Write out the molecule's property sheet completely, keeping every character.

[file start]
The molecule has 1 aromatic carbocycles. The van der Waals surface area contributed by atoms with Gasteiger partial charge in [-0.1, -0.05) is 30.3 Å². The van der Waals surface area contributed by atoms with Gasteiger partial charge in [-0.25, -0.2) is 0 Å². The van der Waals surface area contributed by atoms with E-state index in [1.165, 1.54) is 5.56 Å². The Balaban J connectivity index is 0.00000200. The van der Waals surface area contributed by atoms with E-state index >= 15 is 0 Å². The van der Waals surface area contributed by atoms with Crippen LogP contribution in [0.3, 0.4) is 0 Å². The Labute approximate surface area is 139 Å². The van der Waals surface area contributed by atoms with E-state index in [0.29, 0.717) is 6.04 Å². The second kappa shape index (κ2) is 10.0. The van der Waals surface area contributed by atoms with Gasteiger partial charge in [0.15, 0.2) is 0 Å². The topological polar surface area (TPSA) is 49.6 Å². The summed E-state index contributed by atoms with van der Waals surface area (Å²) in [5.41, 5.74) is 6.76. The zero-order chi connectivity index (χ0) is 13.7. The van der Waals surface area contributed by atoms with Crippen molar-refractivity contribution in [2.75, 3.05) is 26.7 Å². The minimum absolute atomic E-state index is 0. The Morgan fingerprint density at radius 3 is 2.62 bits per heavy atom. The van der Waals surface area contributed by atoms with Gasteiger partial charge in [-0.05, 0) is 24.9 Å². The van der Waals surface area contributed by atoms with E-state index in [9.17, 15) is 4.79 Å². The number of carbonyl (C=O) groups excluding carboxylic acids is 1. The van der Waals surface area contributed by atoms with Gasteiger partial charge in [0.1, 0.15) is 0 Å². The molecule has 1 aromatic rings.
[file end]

The molecule has 1 aromatic carbocycles. The van der Waals surface area contributed by atoms with Gasteiger partial charge in [-0.1, -0.05) is 30.3 Å². The van der Waals surface area contributed by atoms with Gasteiger partial charge in [-0.25, -0.2) is 0 Å². The van der Waals surface area contributed by atoms with E-state index in [1.165, 1.54) is 5.56 Å². The Balaban J connectivity index is 0.00000200. The van der Waals surface area contributed by atoms with E-state index >= 15 is 0 Å². The van der Waals surface area contributed by atoms with Crippen LogP contribution in [0.3, 0.4) is 0 Å². The Labute approximate surface area is 139 Å². The van der Waals surface area contributed by atoms with E-state index in [0.29, 0.717) is 6.04 Å². The second kappa shape index (κ2) is 10.0. The van der Waals surface area contributed by atoms with Gasteiger partial charge in [0.15, 0.2) is 0 Å². The topological polar surface area (TPSA) is 49.6 Å². The summed E-state index contributed by atoms with van der Waals surface area (Å²) in [5.41, 5.74) is 6.76. The zero-order chi connectivity index (χ0) is 13.7. The van der Waals surface area contributed by atoms with Crippen molar-refractivity contribution in [2.75, 3.05) is 26.7 Å². The minimum absolute atomic E-state index is 0. The Morgan fingerprint density at radius 3 is 2.62 bits per heavy atom. The van der Waals surface area contributed by atoms with Gasteiger partial charge in [-0.05, 0) is 24.9 Å². The van der Waals surface area contributed by atoms with E-state index in [9.17, 15) is 4.79 Å². The number of carbonyl (C=O) groups excluding carboxylic acids is 1. The van der Waals surface area contributed by atoms with Gasteiger partial charge in [0.1, 0.15) is 0 Å². The molecule has 1 aromatic rings.